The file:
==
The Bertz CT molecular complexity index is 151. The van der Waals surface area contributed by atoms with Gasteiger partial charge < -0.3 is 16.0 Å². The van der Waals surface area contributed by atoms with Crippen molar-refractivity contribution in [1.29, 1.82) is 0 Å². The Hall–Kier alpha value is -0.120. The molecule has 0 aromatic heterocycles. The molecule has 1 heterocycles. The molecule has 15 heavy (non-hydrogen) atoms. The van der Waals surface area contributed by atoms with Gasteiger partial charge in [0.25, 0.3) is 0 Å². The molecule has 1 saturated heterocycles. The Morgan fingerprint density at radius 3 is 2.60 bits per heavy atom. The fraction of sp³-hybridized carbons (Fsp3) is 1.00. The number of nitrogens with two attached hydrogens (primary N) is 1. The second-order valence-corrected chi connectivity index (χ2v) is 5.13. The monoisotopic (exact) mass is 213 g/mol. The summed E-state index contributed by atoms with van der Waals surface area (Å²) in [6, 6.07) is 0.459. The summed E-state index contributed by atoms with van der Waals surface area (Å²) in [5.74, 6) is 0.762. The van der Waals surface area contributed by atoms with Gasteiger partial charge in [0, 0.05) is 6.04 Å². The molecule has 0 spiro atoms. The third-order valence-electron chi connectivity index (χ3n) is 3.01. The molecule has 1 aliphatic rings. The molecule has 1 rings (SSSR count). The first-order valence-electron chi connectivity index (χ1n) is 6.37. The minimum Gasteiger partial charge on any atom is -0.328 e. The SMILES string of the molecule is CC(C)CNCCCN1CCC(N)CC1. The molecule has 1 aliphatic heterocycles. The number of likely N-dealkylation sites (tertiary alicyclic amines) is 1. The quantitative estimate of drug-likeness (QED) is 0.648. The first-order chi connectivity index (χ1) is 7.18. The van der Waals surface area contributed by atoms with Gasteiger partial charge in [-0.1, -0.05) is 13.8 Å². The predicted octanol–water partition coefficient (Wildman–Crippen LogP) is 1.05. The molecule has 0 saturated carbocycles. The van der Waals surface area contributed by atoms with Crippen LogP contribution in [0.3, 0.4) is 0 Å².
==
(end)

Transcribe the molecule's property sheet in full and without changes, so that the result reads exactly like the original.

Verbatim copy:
The Bertz CT molecular complexity index is 151. The van der Waals surface area contributed by atoms with Gasteiger partial charge < -0.3 is 16.0 Å². The van der Waals surface area contributed by atoms with Crippen molar-refractivity contribution in [1.29, 1.82) is 0 Å². The Hall–Kier alpha value is -0.120. The molecule has 0 aromatic heterocycles. The molecule has 1 heterocycles. The molecule has 15 heavy (non-hydrogen) atoms. The van der Waals surface area contributed by atoms with Gasteiger partial charge in [0.25, 0.3) is 0 Å². The molecule has 1 saturated heterocycles. The Morgan fingerprint density at radius 3 is 2.60 bits per heavy atom. The fraction of sp³-hybridized carbons (Fsp3) is 1.00. The number of nitrogens with two attached hydrogens (primary N) is 1. The second-order valence-corrected chi connectivity index (χ2v) is 5.13. The monoisotopic (exact) mass is 213 g/mol. The summed E-state index contributed by atoms with van der Waals surface area (Å²) in [6, 6.07) is 0.459. The summed E-state index contributed by atoms with van der Waals surface area (Å²) in [5.74, 6) is 0.762. The van der Waals surface area contributed by atoms with Gasteiger partial charge in [0, 0.05) is 6.04 Å². The molecule has 0 spiro atoms. The third-order valence-electron chi connectivity index (χ3n) is 3.01. The molecule has 1 aliphatic rings. The molecule has 1 rings (SSSR count). The first-order valence-electron chi connectivity index (χ1n) is 6.37. The minimum Gasteiger partial charge on any atom is -0.328 e. The SMILES string of the molecule is CC(C)CNCCCN1CCC(N)CC1. The molecule has 1 aliphatic heterocycles. The number of likely N-dealkylation sites (tertiary alicyclic amines) is 1. The quantitative estimate of drug-likeness (QED) is 0.648. The first-order chi connectivity index (χ1) is 7.18. The van der Waals surface area contributed by atoms with Gasteiger partial charge in [-0.1, -0.05) is 13.8 Å². The predicted octanol–water partition coefficient (Wildman–Crippen LogP) is 1.05. The molecule has 0 saturated carbocycles. The van der Waals surface area contributed by atoms with Crippen LogP contribution in [0.3, 0.4) is 0 Å².